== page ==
It’s finally here! Week 1 of the Detroit Lions 2022 season. It’s time to finally find out if all the hype that’s been surrounding the Lions this offseason is real. The Lions have a tall task ahead of them with their first opponent, the Philadelphia Eagles.
The Lions took on the Eagles in 2021 in what some predicted would be the Lions first win of the season. That is not at all what happened. The Lions were absolutely drubbed 44-6. It was probably their worst performance all season.
Now they face an arguably much better Eagles team. The Eagles made some big improvements to their team in the offseason. Chief among those was trading for AJ Brown and drafting Jordan Davis. Things could get dicey for the Lions.
There’s so much more that we wanted to know about the Eagles. So we reached out to our pal Brandon Lee Gowton of Bleeding Green Nation to get the scoop. Here’s what he had to say:
1. What’s the area the Eagles majorly improved upon?
“It’s tough to pick just one! Howie Roseman added a lot of talent to the Eagles’ roster this offseason. On paper, at least, one could argue they’re significantly better at the following spots: WR, EDGE, DT, LB, CB, S.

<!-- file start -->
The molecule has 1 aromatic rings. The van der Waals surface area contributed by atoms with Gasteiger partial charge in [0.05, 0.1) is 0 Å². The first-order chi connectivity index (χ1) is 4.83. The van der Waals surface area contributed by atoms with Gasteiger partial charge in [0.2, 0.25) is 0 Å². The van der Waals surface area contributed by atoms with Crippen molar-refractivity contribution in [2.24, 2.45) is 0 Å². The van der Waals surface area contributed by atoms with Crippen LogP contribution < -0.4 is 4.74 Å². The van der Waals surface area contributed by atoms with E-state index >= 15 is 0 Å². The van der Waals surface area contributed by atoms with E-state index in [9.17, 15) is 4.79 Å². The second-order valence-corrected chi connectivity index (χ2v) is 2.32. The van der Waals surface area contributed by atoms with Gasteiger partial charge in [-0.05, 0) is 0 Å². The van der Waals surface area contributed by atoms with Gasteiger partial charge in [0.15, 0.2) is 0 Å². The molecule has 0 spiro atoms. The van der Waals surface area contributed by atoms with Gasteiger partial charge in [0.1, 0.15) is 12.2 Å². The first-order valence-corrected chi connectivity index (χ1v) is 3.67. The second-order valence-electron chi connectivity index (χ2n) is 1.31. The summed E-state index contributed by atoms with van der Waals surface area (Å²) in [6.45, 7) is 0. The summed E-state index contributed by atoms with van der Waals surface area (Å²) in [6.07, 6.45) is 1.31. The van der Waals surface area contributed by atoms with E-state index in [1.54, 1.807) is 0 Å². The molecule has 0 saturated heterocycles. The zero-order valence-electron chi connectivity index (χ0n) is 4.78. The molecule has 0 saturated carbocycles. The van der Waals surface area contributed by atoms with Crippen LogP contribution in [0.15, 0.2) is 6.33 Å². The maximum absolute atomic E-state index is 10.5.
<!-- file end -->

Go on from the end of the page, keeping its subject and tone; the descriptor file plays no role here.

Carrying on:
“As you can see, I mostly listed defensive positions there. There’s a lot of pressure on Jonathan Gannon to oversee improvement after Philly’s defense finished 25th in DVOA last year. Gannon did a good job of making sure the lesser quarterbacks didn’t do anything against his unit. But any passer who was at least decent absolutely shredded the Eagles.
“There’s thought that improved talent will allow Gannon to be more creative and produce high end results. He better. The Eagles added Haason Reddick, Jordan Davis, Kyzir White, Nakobe Dean, James Bradberry, and C.J. Gardner-Johnson. If they merely finish as an average defense, that’s a failure. The expectation should be a top quarter of the league ranking.